RealNetworks Supports QuickTime -- Apple Computer and RealNetworks have announced that RealNetworks has licensed QuickTime technology and that RealServer 8 will support streaming QuickTime content to Apple's QuickTime Player. Being able to serve QuickTime content is a plus for RealNetworks, whose love-hate relationship with Microsoft has fueled much of the industry battle over streaming media technologies. By licensing and supporting QuickTime, RealNetworks strengthens its hand by gaining access to the more than 50 million copies of the QuickTime 4 Player installed on Macintosh and Windows systems worldwide. Apple benefits by QuickTime becoming a fully supported media type on RealNetworks' media servers, which are widely deployed and used for a variety of online broadcasting applications. The agreement supports streaming QuickTime content to Apple's QuickTime Player - RealNetworks' RealPlayer client itself will not support QuickTime content. A preview of RealServer 8 with QuickTime support is available now; RealNetworks says the final version should ship in the second half of 2000. [GD]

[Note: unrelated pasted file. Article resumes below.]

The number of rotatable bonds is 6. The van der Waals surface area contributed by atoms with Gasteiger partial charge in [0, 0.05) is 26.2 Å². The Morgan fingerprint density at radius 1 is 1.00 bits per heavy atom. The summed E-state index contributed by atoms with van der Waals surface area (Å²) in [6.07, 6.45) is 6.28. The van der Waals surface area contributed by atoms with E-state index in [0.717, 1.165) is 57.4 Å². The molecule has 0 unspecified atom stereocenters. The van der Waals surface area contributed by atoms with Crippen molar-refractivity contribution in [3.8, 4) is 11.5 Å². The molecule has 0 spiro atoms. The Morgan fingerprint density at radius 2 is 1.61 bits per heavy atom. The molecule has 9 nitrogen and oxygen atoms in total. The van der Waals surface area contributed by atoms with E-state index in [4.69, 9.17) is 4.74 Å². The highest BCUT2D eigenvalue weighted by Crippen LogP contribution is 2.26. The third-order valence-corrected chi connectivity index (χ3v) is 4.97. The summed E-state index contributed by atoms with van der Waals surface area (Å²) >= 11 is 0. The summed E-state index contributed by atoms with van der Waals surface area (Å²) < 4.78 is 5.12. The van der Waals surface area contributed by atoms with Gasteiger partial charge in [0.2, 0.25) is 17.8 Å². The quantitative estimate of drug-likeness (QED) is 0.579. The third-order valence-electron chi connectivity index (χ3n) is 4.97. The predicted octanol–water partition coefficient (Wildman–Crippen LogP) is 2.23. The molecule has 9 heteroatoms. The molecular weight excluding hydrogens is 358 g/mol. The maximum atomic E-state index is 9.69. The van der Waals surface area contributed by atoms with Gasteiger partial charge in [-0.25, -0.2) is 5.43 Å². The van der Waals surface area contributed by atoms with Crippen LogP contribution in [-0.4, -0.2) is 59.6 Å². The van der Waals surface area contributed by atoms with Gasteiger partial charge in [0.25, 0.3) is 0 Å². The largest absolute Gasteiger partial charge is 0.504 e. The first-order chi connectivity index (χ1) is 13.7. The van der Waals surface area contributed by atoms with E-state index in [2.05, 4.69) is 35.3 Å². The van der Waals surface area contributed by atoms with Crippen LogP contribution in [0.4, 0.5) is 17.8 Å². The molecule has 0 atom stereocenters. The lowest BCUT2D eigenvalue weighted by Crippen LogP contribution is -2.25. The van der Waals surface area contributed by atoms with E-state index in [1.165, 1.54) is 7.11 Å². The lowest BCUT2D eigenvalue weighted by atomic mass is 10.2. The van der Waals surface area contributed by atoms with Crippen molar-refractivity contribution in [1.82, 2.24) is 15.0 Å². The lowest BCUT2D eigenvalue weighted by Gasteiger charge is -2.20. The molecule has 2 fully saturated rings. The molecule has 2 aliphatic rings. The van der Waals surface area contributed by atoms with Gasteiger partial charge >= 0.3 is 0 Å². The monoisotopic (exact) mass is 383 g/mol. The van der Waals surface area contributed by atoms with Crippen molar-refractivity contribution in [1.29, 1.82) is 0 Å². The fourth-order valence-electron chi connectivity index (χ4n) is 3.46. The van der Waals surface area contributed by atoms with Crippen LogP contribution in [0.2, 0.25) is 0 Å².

Viewing Wi-Fi Details in Snow Leopard
In Snow Leopard, hold down the Option key before clicking the AirPort menu. Doing so reveals additional technical details including which standards, speeds, and frequencies you're using to connect, as well as what's in use by other networks. With the Option key held down and with a network already joined, the AirPort menu reveals seven pieces of information: the PHY Mode, the MAC (Media Access Control) address, the channel and band in use, the security method that's in use, the RSSI (Received Signal Strength Indication) measurement, the transmit rate, and the MCS Index. In Leopard, some, but not all, of these details are revealed by Option-clicking the AirPort menu.